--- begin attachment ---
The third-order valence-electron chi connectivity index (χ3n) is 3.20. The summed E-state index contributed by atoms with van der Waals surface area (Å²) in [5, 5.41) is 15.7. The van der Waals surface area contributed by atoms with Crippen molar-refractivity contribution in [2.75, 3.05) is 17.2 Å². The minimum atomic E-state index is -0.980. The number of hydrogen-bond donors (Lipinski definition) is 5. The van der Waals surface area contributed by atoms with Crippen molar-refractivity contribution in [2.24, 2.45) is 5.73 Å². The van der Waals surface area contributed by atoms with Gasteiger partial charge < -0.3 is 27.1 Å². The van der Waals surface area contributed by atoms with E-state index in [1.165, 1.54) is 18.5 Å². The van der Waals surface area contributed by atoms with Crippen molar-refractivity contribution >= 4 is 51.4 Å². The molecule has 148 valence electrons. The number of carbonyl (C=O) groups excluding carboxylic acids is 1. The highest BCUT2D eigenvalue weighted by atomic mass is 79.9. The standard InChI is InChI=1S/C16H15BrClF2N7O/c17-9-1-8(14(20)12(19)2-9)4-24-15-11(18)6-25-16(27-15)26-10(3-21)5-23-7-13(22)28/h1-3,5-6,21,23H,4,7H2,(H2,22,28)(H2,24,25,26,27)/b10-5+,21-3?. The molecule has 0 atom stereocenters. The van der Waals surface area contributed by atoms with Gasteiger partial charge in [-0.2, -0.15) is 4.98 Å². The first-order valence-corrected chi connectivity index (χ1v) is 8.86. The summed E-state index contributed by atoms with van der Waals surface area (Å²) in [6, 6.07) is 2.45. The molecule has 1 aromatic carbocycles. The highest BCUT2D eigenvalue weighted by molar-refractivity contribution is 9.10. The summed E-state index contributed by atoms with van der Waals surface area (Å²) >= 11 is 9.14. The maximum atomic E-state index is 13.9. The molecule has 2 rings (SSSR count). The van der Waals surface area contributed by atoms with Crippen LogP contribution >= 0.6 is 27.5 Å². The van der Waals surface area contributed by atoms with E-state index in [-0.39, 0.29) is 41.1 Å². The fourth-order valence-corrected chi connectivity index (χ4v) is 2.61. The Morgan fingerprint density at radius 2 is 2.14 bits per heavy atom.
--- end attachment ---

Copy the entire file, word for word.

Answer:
The third-order valence-electron chi connectivity index (χ3n) is 3.20. The summed E-state index contributed by atoms with van der Waals surface area (Å²) in [5, 5.41) is 15.7. The van der Waals surface area contributed by atoms with Crippen molar-refractivity contribution in [2.75, 3.05) is 17.2 Å². The minimum atomic E-state index is -0.980. The number of hydrogen-bond donors (Lipinski definition) is 5. The van der Waals surface area contributed by atoms with Crippen molar-refractivity contribution in [2.24, 2.45) is 5.73 Å². The van der Waals surface area contributed by atoms with Gasteiger partial charge < -0.3 is 27.1 Å². The van der Waals surface area contributed by atoms with E-state index in [1.165, 1.54) is 18.5 Å². The van der Waals surface area contributed by atoms with Crippen molar-refractivity contribution >= 4 is 51.4 Å². The molecule has 148 valence electrons. The number of carbonyl (C=O) groups excluding carboxylic acids is 1. The highest BCUT2D eigenvalue weighted by atomic mass is 79.9. The standard InChI is InChI=1S/C16H15BrClF2N7O/c17-9-1-8(14(20)12(19)2-9)4-24-15-11(18)6-25-16(27-15)26-10(3-21)5-23-7-13(22)28/h1-3,5-6,21,23H,4,7H2,(H2,22,28)(H2,24,25,26,27)/b10-5+,21-3?. The molecule has 0 atom stereocenters. The van der Waals surface area contributed by atoms with Gasteiger partial charge in [-0.2, -0.15) is 4.98 Å². The first-order valence-corrected chi connectivity index (χ1v) is 8.86. The summed E-state index contributed by atoms with van der Waals surface area (Å²) in [6, 6.07) is 2.45. The molecule has 1 aromatic carbocycles. The highest BCUT2D eigenvalue weighted by molar-refractivity contribution is 9.10. The summed E-state index contributed by atoms with van der Waals surface area (Å²) >= 11 is 9.14. The maximum atomic E-state index is 13.9. The molecule has 2 rings (SSSR count). The van der Waals surface area contributed by atoms with Crippen LogP contribution >= 0.6 is 27.5 Å². The van der Waals surface area contributed by atoms with E-state index in [-0.39, 0.29) is 41.1 Å². The fourth-order valence-corrected chi connectivity index (χ4v) is 2.61. The Morgan fingerprint density at radius 2 is 2.14 bits per heavy atom.